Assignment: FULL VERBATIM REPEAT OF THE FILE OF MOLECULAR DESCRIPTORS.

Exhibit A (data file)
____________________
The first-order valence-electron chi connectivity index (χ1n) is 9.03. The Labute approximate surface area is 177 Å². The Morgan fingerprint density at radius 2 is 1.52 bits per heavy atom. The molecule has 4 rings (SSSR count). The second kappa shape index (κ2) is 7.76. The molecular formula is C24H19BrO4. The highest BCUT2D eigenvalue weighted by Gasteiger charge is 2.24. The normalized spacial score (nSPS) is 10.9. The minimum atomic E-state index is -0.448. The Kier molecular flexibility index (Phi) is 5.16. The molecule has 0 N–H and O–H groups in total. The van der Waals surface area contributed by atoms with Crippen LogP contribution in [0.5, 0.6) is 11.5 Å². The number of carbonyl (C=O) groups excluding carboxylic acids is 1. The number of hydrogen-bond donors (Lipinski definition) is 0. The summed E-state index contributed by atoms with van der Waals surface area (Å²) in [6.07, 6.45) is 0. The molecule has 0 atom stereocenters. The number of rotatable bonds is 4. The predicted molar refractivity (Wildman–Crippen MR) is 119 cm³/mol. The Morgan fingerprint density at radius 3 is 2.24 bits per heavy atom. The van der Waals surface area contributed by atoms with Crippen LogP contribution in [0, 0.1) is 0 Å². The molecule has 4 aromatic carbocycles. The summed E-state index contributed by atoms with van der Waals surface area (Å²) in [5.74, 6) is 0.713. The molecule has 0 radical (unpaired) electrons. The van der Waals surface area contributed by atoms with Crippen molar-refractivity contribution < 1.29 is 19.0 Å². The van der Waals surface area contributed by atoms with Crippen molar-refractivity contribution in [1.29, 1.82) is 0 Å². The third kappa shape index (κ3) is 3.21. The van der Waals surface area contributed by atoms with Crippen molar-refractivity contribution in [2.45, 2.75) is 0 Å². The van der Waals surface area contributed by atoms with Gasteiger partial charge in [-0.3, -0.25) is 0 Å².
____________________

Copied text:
The first-order valence-electron chi connectivity index (χ1n) is 9.03. The Labute approximate surface area is 177 Å². The Morgan fingerprint density at radius 2 is 1.52 bits per heavy atom. The molecule has 4 rings (SSSR count). The second kappa shape index (κ2) is 7.76. The molecular formula is C24H19BrO4. The highest BCUT2D eigenvalue weighted by Gasteiger charge is 2.24. The normalized spacial score (nSPS) is 10.9. The minimum atomic E-state index is -0.448. The Kier molecular flexibility index (Phi) is 5.16. The molecule has 0 N–H and O–H groups in total. The van der Waals surface area contributed by atoms with Crippen LogP contribution in [0.5, 0.6) is 11.5 Å². The number of carbonyl (C=O) groups excluding carboxylic acids is 1. The number of hydrogen-bond donors (Lipinski definition) is 0. The summed E-state index contributed by atoms with van der Waals surface area (Å²) in [6.07, 6.45) is 0. The molecule has 0 atom stereocenters. The number of rotatable bonds is 4. The predicted molar refractivity (Wildman–Crippen MR) is 119 cm³/mol. The Morgan fingerprint density at radius 3 is 2.24 bits per heavy atom. The van der Waals surface area contributed by atoms with Crippen LogP contribution in [0, 0.1) is 0 Å². The molecule has 4 aromatic carbocycles. The summed E-state index contributed by atoms with van der Waals surface area (Å²) in [5.74, 6) is 0.713. The molecule has 0 radical (unpaired) electrons. The van der Waals surface area contributed by atoms with Crippen molar-refractivity contribution < 1.29 is 19.0 Å². The van der Waals surface area contributed by atoms with Crippen molar-refractivity contribution in [1.29, 1.82) is 0 Å². The third kappa shape index (κ3) is 3.21. The van der Waals surface area contributed by atoms with Crippen molar-refractivity contribution in [2.45, 2.75) is 0 Å². The van der Waals surface area contributed by atoms with Gasteiger partial charge in [-0.3, -0.25) is 0 Å².